CPRC president John Lott and CPRC senior fellow Kesten Green have a new piece in the South Australian newspaper The Advertiser. Their piece starts this way:
Islamic terrorists have demonstrated that they can attack anywhere, without any notice.
The murder of 10 journalists at their magazine’s Wednesday morning editorial meeting in central Paris reminded us that the pre-Christmas siege of a Martin Place cafe in Sydney was not unique. Around the world, people have been attacked as they go about their daily routines. Attack apparently encouraged by the propaganda efforts of the terror group known as ISIS.
In May a shooting attack at the Brussels Jewish Museum left four dead. In September there were beheadings in Oklahoma and London. In October there was a car attack in Quebec, a shooting at Canada’s Parliament in Ottawa, an assault with a hatchet in New York City, and a knife attack in Israel that left five dead at a synagogue. There have been many others.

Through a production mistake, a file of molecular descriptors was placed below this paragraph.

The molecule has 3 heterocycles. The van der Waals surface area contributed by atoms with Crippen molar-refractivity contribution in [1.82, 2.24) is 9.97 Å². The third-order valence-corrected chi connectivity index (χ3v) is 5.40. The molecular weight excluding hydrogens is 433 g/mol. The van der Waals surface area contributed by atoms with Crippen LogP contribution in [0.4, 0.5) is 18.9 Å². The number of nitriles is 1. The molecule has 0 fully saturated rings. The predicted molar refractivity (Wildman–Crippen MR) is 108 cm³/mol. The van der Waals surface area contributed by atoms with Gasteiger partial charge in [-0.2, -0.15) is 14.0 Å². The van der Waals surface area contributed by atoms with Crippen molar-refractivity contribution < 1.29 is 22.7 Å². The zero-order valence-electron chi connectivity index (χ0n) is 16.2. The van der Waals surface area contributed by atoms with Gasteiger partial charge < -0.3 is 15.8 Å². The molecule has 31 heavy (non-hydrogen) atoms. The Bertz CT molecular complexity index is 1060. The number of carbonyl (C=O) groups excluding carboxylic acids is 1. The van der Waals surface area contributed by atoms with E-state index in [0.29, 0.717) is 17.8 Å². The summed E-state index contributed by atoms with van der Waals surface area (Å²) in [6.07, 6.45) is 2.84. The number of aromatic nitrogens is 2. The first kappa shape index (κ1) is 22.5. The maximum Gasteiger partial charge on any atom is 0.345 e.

Perhaps in acknowledgment that gun laws already prohibited Man Haron Monis from obtaining a firearm, the Abbott Government is being encouraged to increase access to personal internet histories in the hope that this will help security agencies to identify and apprehend potential attackers.
That seems a rather forlorn hope given that Monis was already well known to police and security agencies, the courts and the media. And would-be lone attackers who have previously avoided the attention of the authorities are likely to avoid internet activities that alert law enforcement agencies.
Ottawa shooter Michael Zehaf-Bibeau’s long criminal history, including robbery, violent threats and various drug offences, meant he could not buy a gun legally, yet he still got one. Similarly, the killer in Belgium, Mehdi Nemmouche, and at least one of the killers in Wednesday’s Paris attack had violent criminal records, yet both illegally obtained machineguns — weapons that no civilians are allowed to own. . . .
The piece is available here.